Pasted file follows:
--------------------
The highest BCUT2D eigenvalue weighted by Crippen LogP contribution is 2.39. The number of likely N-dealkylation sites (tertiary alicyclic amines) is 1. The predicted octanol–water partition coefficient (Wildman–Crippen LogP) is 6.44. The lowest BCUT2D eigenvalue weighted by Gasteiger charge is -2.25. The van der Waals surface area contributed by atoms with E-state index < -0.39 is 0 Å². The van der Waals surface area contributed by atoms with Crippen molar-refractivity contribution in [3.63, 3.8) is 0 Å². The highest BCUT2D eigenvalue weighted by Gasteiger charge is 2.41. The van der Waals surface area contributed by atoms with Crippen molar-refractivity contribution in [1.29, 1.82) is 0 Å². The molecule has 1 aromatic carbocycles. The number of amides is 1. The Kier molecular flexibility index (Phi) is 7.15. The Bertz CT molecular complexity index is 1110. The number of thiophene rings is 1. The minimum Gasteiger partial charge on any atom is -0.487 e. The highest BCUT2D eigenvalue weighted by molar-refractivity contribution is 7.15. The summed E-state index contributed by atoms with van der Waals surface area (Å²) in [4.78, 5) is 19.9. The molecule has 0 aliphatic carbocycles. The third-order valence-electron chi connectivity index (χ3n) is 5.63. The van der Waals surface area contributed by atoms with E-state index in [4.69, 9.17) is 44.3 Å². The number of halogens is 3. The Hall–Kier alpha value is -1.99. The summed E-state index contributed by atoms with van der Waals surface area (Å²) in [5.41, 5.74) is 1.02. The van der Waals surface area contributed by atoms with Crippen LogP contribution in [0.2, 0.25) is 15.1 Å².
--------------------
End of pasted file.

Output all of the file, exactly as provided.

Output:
The highest BCUT2D eigenvalue weighted by Crippen LogP contribution is 2.39. The number of likely N-dealkylation sites (tertiary alicyclic amines) is 1. The predicted octanol–water partition coefficient (Wildman–Crippen LogP) is 6.44. The lowest BCUT2D eigenvalue weighted by Gasteiger charge is -2.25. The van der Waals surface area contributed by atoms with E-state index < -0.39 is 0 Å². The van der Waals surface area contributed by atoms with Crippen molar-refractivity contribution in [3.63, 3.8) is 0 Å². The highest BCUT2D eigenvalue weighted by Gasteiger charge is 2.41. The van der Waals surface area contributed by atoms with Crippen molar-refractivity contribution in [1.29, 1.82) is 0 Å². The molecule has 1 aromatic carbocycles. The number of amides is 1. The Kier molecular flexibility index (Phi) is 7.15. The Bertz CT molecular complexity index is 1110. The number of thiophene rings is 1. The minimum Gasteiger partial charge on any atom is -0.487 e. The highest BCUT2D eigenvalue weighted by molar-refractivity contribution is 7.15. The summed E-state index contributed by atoms with van der Waals surface area (Å²) in [4.78, 5) is 19.9. The molecule has 0 aliphatic carbocycles. The third-order valence-electron chi connectivity index (χ3n) is 5.63. The van der Waals surface area contributed by atoms with E-state index in [4.69, 9.17) is 44.3 Å². The number of halogens is 3. The Hall–Kier alpha value is -1.99. The summed E-state index contributed by atoms with van der Waals surface area (Å²) in [5.41, 5.74) is 1.02. The van der Waals surface area contributed by atoms with Crippen LogP contribution in [0.2, 0.25) is 15.1 Å².